Most teachers are happy doing their job — helping kids understand and make sense of the world around them. But there’s a growing number of educators who are wading into entrepreneurship, frustrated at the lack of tools they need, and wanting to extend their sphere of influence. As technology becomes more widely used and accepted in the classroom, teachers are taking their ideas about how to improve learning environments, sharing them online, and creating web-based tools to benefit teachers and students.
      At the same time, the fact that the multi-billion dollar ed-tech space is exploding has not gone unnoticed by investors. Programs like Imagine K12 run crash courses in ed-tech entrepreneurship, connecting fledgling companies to Silicon Valley venture capital firms (and staking out a six percent equity).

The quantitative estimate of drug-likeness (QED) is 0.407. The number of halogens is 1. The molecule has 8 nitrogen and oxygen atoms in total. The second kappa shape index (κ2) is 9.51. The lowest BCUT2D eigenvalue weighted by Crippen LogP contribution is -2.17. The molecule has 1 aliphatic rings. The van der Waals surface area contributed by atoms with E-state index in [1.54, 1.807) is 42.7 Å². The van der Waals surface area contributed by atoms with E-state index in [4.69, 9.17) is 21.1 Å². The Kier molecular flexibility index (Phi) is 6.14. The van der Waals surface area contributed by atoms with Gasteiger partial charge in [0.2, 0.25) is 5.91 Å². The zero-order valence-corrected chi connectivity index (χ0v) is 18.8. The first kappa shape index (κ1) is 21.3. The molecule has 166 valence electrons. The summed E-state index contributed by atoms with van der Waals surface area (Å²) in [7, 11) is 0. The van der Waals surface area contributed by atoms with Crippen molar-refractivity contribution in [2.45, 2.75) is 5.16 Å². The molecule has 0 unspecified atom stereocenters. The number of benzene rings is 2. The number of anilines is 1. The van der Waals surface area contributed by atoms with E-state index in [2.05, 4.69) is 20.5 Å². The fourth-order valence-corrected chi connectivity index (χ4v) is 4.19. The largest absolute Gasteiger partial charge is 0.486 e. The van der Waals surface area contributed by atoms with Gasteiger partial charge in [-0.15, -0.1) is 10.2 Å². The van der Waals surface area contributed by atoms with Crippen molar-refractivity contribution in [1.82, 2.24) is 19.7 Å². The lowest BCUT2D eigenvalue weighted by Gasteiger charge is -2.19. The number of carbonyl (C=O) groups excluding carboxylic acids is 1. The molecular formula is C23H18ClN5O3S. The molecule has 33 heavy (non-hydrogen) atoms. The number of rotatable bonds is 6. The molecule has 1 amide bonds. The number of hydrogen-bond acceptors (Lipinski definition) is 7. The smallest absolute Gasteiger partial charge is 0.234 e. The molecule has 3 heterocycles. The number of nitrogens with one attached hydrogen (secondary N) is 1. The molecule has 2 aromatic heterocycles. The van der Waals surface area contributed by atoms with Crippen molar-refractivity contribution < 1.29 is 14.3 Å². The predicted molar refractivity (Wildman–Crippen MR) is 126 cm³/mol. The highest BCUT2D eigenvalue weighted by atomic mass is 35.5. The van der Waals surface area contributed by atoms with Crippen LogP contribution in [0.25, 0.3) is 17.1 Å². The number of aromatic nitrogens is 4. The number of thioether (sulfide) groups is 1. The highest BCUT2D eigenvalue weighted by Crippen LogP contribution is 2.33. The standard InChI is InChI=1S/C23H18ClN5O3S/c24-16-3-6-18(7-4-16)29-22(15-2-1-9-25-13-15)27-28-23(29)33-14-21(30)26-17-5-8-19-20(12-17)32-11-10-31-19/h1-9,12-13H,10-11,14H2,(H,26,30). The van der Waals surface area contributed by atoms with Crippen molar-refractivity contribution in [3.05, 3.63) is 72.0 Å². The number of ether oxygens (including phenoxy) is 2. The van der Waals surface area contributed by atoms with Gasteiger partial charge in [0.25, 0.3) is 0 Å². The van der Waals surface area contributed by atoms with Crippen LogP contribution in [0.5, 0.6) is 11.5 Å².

But, as most educators know, while tech entrepreneurs can sometimes hit gold, not every newly minted site or software is useful to teachers. That’s what sets educator entrepreneurs apart — they have relevant classroom experience that can’t be gained any other way than by doing the hard work of teaching.
    • Redefining Teacher Education Programs for the 21st Century

    • Let's Radically Improve Teacher Training (and Stop Fighting About It) - Chronicle of Higher Education
    • Building a Better Teacher - NY Times

    • “The world no longer cares about what you know; the world only cares about what you can do with what you know,” explains Tony Wagner of Harvard, the author of “Creating Innovators: The Making of Young People Who Will Change the World.” (NY Times)